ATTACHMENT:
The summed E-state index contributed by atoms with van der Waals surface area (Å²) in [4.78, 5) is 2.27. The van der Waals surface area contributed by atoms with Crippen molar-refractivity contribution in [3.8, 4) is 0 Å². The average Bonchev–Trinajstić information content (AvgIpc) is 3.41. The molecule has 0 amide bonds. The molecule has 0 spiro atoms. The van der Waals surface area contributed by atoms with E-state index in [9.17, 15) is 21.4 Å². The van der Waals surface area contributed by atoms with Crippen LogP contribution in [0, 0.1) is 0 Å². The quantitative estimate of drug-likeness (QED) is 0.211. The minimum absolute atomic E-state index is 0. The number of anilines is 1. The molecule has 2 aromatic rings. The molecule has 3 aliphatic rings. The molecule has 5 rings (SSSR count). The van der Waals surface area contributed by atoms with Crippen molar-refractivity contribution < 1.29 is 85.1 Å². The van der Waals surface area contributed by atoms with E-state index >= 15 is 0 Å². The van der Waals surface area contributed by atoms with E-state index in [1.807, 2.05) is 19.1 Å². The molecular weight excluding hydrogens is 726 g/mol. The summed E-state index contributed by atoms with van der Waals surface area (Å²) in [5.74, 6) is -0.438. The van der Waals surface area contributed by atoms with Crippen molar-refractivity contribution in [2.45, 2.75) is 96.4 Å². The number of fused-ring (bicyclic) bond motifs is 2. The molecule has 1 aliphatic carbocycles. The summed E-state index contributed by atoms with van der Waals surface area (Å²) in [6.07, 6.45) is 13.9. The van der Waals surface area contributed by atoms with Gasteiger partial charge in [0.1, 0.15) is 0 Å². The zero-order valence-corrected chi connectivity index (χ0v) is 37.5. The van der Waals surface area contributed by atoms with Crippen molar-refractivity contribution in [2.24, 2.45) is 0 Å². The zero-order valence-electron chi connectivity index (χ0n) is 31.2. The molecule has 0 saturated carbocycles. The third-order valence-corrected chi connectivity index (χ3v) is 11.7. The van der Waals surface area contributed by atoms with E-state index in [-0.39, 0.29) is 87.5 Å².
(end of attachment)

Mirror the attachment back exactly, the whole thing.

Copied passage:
The summed E-state index contributed by atoms with van der Waals surface area (Å²) in [4.78, 5) is 2.27. The van der Waals surface area contributed by atoms with Crippen molar-refractivity contribution in [3.8, 4) is 0 Å². The average Bonchev–Trinajstić information content (AvgIpc) is 3.41. The molecule has 0 amide bonds. The molecule has 0 spiro atoms. The van der Waals surface area contributed by atoms with E-state index in [9.17, 15) is 21.4 Å². The van der Waals surface area contributed by atoms with Crippen LogP contribution in [0, 0.1) is 0 Å². The quantitative estimate of drug-likeness (QED) is 0.211. The minimum absolute atomic E-state index is 0. The number of anilines is 1. The molecule has 2 aromatic rings. The molecule has 3 aliphatic rings. The molecule has 5 rings (SSSR count). The van der Waals surface area contributed by atoms with Crippen molar-refractivity contribution < 1.29 is 85.1 Å². The van der Waals surface area contributed by atoms with E-state index >= 15 is 0 Å². The van der Waals surface area contributed by atoms with E-state index in [1.807, 2.05) is 19.1 Å². The molecular weight excluding hydrogens is 726 g/mol. The summed E-state index contributed by atoms with van der Waals surface area (Å²) in [5.74, 6) is -0.438. The van der Waals surface area contributed by atoms with Crippen molar-refractivity contribution in [2.45, 2.75) is 96.4 Å². The number of fused-ring (bicyclic) bond motifs is 2. The molecule has 1 aliphatic carbocycles. The summed E-state index contributed by atoms with van der Waals surface area (Å²) in [6.07, 6.45) is 13.9. The van der Waals surface area contributed by atoms with Gasteiger partial charge in [0.1, 0.15) is 0 Å². The zero-order valence-corrected chi connectivity index (χ0v) is 37.5. The van der Waals surface area contributed by atoms with Crippen molar-refractivity contribution in [2.24, 2.45) is 0 Å². The zero-order valence-electron chi connectivity index (χ0n) is 31.2. The molecule has 0 saturated carbocycles. The third-order valence-corrected chi connectivity index (χ3v) is 11.7. The van der Waals surface area contributed by atoms with E-state index in [-0.39, 0.29) is 87.5 Å².